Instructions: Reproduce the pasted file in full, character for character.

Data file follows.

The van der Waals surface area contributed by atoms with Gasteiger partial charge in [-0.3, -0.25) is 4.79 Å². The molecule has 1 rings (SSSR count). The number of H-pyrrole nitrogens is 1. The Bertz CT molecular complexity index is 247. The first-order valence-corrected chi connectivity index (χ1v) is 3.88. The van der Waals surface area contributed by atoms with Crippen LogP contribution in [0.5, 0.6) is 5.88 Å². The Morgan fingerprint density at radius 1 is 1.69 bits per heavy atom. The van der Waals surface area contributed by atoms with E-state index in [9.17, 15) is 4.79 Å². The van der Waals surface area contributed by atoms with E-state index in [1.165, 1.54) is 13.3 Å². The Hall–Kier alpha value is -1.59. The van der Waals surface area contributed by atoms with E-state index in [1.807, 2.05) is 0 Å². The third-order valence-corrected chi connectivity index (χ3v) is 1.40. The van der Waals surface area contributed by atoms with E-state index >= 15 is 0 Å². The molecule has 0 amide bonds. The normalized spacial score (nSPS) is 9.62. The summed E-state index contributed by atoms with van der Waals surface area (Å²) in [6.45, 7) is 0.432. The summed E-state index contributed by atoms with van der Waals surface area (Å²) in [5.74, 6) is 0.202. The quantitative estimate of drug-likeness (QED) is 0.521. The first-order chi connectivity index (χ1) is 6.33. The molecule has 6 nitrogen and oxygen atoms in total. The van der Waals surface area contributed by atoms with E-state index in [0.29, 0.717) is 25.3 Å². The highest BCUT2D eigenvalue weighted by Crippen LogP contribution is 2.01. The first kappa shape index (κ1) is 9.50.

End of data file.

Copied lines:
The van der Waals surface area contributed by atoms with Gasteiger partial charge in [-0.3, -0.25) is 4.79 Å². The molecule has 1 rings (SSSR count). The number of H-pyrrole nitrogens is 1. The Bertz CT molecular complexity index is 247. The first-order valence-corrected chi connectivity index (χ1v) is 3.88. The van der Waals surface area contributed by atoms with Crippen LogP contribution in [0.5, 0.6) is 5.88 Å². The Morgan fingerprint density at radius 1 is 1.69 bits per heavy atom. The van der Waals surface area contributed by atoms with E-state index in [9.17, 15) is 4.79 Å². The van der Waals surface area contributed by atoms with E-state index in [1.165, 1.54) is 13.3 Å². The Hall–Kier alpha value is -1.59. The van der Waals surface area contributed by atoms with E-state index in [1.807, 2.05) is 0 Å². The third-order valence-corrected chi connectivity index (χ3v) is 1.40. The van der Waals surface area contributed by atoms with E-state index >= 15 is 0 Å². The molecule has 0 amide bonds. The normalized spacial score (nSPS) is 9.62. The summed E-state index contributed by atoms with van der Waals surface area (Å²) in [6.45, 7) is 0.432. The summed E-state index contributed by atoms with van der Waals surface area (Å²) in [5.74, 6) is 0.202. The quantitative estimate of drug-likeness (QED) is 0.521. The first-order chi connectivity index (χ1) is 6.33. The molecule has 6 nitrogen and oxygen atoms in total. The van der Waals surface area contributed by atoms with E-state index in [0.29, 0.717) is 25.3 Å². The highest BCUT2D eigenvalue weighted by Crippen LogP contribution is 2.01. The first kappa shape index (κ1) is 9.50.